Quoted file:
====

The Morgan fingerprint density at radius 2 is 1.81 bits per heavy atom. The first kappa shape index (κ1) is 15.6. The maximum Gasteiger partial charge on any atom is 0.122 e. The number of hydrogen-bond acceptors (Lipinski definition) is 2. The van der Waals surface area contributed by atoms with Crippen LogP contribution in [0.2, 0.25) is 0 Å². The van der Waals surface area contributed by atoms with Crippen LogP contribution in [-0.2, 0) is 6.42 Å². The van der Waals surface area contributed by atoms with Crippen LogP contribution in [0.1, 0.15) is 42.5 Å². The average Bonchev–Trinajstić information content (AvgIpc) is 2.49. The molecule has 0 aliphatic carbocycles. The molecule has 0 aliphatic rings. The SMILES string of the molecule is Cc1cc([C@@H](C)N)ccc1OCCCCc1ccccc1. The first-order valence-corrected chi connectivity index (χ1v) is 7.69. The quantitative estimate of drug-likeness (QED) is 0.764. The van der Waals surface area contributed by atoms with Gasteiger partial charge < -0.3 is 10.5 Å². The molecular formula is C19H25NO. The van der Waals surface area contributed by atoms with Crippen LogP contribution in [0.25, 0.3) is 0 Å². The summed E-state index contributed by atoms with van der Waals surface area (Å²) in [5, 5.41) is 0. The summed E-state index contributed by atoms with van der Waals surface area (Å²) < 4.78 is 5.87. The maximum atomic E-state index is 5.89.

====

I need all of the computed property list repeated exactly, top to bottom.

The Morgan fingerprint density at radius 2 is 1.81 bits per heavy atom. The first kappa shape index (κ1) is 15.6. The maximum Gasteiger partial charge on any atom is 0.122 e. The number of hydrogen-bond acceptors (Lipinski definition) is 2. The van der Waals surface area contributed by atoms with Crippen LogP contribution in [0.2, 0.25) is 0 Å². The van der Waals surface area contributed by atoms with Crippen LogP contribution in [-0.2, 0) is 6.42 Å². The van der Waals surface area contributed by atoms with Crippen LogP contribution in [0.1, 0.15) is 42.5 Å². The average Bonchev–Trinajstić information content (AvgIpc) is 2.49. The molecule has 0 aliphatic carbocycles. The molecule has 0 aliphatic rings. The SMILES string of the molecule is Cc1cc([C@@H](C)N)ccc1OCCCCc1ccccc1. The first-order valence-corrected chi connectivity index (χ1v) is 7.69. The quantitative estimate of drug-likeness (QED) is 0.764. The van der Waals surface area contributed by atoms with Gasteiger partial charge < -0.3 is 10.5 Å². The molecular formula is C19H25NO. The van der Waals surface area contributed by atoms with Crippen LogP contribution in [0.25, 0.3) is 0 Å². The summed E-state index contributed by atoms with van der Waals surface area (Å²) in [5, 5.41) is 0. The summed E-state index contributed by atoms with van der Waals surface area (Å²) < 4.78 is 5.87. The maximum atomic E-state index is 5.89.